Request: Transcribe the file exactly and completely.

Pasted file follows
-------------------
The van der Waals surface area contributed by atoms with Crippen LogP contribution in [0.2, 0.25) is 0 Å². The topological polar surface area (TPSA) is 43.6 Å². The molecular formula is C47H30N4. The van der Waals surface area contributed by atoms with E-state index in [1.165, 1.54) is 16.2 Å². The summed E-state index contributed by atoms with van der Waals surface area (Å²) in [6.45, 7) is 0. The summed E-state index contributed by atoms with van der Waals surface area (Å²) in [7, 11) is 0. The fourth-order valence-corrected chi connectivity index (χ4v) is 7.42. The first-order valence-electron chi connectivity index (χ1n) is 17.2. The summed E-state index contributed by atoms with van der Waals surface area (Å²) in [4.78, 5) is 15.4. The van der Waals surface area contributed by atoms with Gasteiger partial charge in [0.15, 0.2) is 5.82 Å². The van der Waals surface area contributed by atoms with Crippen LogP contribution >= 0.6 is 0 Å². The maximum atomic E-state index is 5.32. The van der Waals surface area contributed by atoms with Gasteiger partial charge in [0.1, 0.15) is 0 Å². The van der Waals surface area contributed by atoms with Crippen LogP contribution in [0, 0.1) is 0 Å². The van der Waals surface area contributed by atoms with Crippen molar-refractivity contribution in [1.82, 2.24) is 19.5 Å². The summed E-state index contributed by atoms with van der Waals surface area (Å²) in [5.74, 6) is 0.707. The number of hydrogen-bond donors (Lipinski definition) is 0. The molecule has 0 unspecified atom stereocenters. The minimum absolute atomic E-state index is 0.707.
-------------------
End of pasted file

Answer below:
The van der Waals surface area contributed by atoms with Crippen LogP contribution in [0.2, 0.25) is 0 Å². The topological polar surface area (TPSA) is 43.6 Å². The molecular formula is C47H30N4. The van der Waals surface area contributed by atoms with E-state index in [1.165, 1.54) is 16.2 Å². The summed E-state index contributed by atoms with van der Waals surface area (Å²) in [6.45, 7) is 0. The summed E-state index contributed by atoms with van der Waals surface area (Å²) in [7, 11) is 0. The fourth-order valence-corrected chi connectivity index (χ4v) is 7.42. The first-order valence-electron chi connectivity index (χ1n) is 17.2. The summed E-state index contributed by atoms with van der Waals surface area (Å²) in [4.78, 5) is 15.4. The van der Waals surface area contributed by atoms with Gasteiger partial charge in [0.15, 0.2) is 5.82 Å². The van der Waals surface area contributed by atoms with Crippen LogP contribution >= 0.6 is 0 Å². The maximum atomic E-state index is 5.32. The van der Waals surface area contributed by atoms with Gasteiger partial charge in [0.1, 0.15) is 0 Å². The van der Waals surface area contributed by atoms with Crippen LogP contribution in [0, 0.1) is 0 Å². The van der Waals surface area contributed by atoms with Crippen molar-refractivity contribution in [1.82, 2.24) is 19.5 Å². The summed E-state index contributed by atoms with van der Waals surface area (Å²) in [5.74, 6) is 0.707. The number of hydrogen-bond donors (Lipinski definition) is 0. The molecule has 0 unspecified atom stereocenters. The minimum absolute atomic E-state index is 0.707.